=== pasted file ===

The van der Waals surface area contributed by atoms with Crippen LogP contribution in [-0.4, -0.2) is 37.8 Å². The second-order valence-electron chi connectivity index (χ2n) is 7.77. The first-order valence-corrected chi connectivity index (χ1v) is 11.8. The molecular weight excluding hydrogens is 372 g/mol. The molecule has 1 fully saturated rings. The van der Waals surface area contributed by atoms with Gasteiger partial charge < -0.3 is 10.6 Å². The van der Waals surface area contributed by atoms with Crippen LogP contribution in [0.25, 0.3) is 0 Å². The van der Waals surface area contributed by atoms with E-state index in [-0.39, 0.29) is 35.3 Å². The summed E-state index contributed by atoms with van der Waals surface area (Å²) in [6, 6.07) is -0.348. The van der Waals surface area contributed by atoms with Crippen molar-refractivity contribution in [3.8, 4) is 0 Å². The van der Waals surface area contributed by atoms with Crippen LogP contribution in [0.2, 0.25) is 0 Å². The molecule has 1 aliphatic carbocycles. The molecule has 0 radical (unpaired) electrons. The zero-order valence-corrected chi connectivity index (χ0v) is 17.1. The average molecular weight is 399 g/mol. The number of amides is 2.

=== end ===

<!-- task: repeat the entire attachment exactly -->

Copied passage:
The van der Waals surface area contributed by atoms with Crippen LogP contribution in [-0.4, -0.2) is 37.8 Å². The second-order valence-electron chi connectivity index (χ2n) is 7.77. The first-order valence-corrected chi connectivity index (χ1v) is 11.8. The molecular weight excluding hydrogens is 372 g/mol. The molecule has 1 fully saturated rings. The van der Waals surface area contributed by atoms with Gasteiger partial charge < -0.3 is 10.6 Å². The van der Waals surface area contributed by atoms with Crippen LogP contribution in [0.25, 0.3) is 0 Å². The van der Waals surface area contributed by atoms with E-state index in [-0.39, 0.29) is 35.3 Å². The summed E-state index contributed by atoms with van der Waals surface area (Å²) in [6, 6.07) is -0.348. The van der Waals surface area contributed by atoms with Crippen molar-refractivity contribution in [3.8, 4) is 0 Å². The van der Waals surface area contributed by atoms with Crippen LogP contribution in [0.2, 0.25) is 0 Å². The molecule has 1 aliphatic carbocycles. The molecule has 0 radical (unpaired) electrons. The zero-order valence-corrected chi connectivity index (χ0v) is 17.1. The average molecular weight is 399 g/mol. The number of amides is 2.